We also trust Jesus’s own words, “In the world you will have tribulation. But take heart, I have overcome the world.” Moreover, this eternal perspective changes what we seek after and how we live. For example, it shapes our values, ideals, goals, plans, use of time and money, etc. We do not settle for the brass of this world when we know that a life lived in pursuit of God’s glory means that in losing our lives we will save them and in the end get the gold (see Matthew 16:24-27)!  Hence, knowing what matters most enables us to not only explain our worldview—why we believe what we believe—but most importantly, to walk out those beliefs in the midst of a secular culture. It enables us to live as true ambassadors of God’s kingdom–to be the living epistles or walking advertisements that God has called us to be (See Ephesians 5:1; 2 Corinthians 3:2).

  1. Contemporary culture utterly rejects the concept of a personal, authoritative God. When Christians face moral choices, the culture will look askance at their sense that they should talk with God about the decision. How does the concept of “living backward” shape the way they view their options?

Essentially, to live backward is to live our fleeting lives for the glory of God, our Creator and Sustainer. It is to live according to the precepts, instructions, and commands found in the Bible—God’s user manual for the people He created for His good pleasure. Therefore, everything we do and every choice we make should be shaped by and predicated upon Scripture (God’s revealed will for our lives), not what we or others think is right. Any option we pursue must be God-sanctioned.

  1. In one chapter you talk about “pursuing our God-given dreams and aspirations.” Secularists say, “If you can dream it, you can do it.” What is the real difference between those two concepts?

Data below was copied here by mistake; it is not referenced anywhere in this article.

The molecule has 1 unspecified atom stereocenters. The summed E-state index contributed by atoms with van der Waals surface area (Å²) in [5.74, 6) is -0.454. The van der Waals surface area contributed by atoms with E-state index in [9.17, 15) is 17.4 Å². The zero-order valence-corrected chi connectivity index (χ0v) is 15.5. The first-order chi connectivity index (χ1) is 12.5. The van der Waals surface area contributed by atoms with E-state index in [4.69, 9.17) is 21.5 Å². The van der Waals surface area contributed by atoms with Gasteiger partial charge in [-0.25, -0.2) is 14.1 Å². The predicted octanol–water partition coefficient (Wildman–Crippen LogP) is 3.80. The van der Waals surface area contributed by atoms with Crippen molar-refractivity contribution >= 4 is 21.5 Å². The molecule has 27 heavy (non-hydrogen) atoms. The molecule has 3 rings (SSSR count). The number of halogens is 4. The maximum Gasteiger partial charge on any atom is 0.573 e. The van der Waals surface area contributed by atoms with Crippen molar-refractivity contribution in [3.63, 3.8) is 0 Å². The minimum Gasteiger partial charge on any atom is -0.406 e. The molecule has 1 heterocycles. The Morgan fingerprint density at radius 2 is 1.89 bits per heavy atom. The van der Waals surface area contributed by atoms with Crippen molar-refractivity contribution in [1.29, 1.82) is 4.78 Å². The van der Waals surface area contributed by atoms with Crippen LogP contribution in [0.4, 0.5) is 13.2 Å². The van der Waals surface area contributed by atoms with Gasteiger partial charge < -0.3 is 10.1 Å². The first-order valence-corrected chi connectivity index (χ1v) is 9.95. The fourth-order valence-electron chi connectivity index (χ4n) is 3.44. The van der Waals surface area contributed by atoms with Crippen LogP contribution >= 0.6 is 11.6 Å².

Secularists tell us to rely on human wisdom and reasoning to determine what is best for our lives. This includes the dreams and goals that we pursue. If we apply ourselves, do the right things, and work hard enough (and long enough), then we can self-actualize and become anything that we desire. On the contrary, Scripture teaches us to seek God’s pre-ordained plans for our lives, plans He has prepared for us even before the foundation of the world (see Ephesians 2:10). When we are surrendered to God’s will and seek His unique purpose for our lives, the dreams and goals we pursue are God-breathed or initiated. We will succeed in these plans because they have already been blessed by God (see Philippians 4:13).

  1. In one chapter, you write extensively about the importance of Bible study. Secular thinkers, and even secular Christians, say that the Bible is just one of many sacred books that document ways to connect with the sacred. Why are you so adamant about the Bible? Don’t you respect the other sacred books? What would you recommend to someone who said she had really found herself after she read the Tao te Ching?

I would ask her if there is anything in her life that she knows for sure to be true. For example, I’d ask her if she believes that stealing is wrong. Assuming she says, “Yes,” I’d then ask if she’s ever experienced anything that she knows without a doubt to be real. For example, touching an actual flower.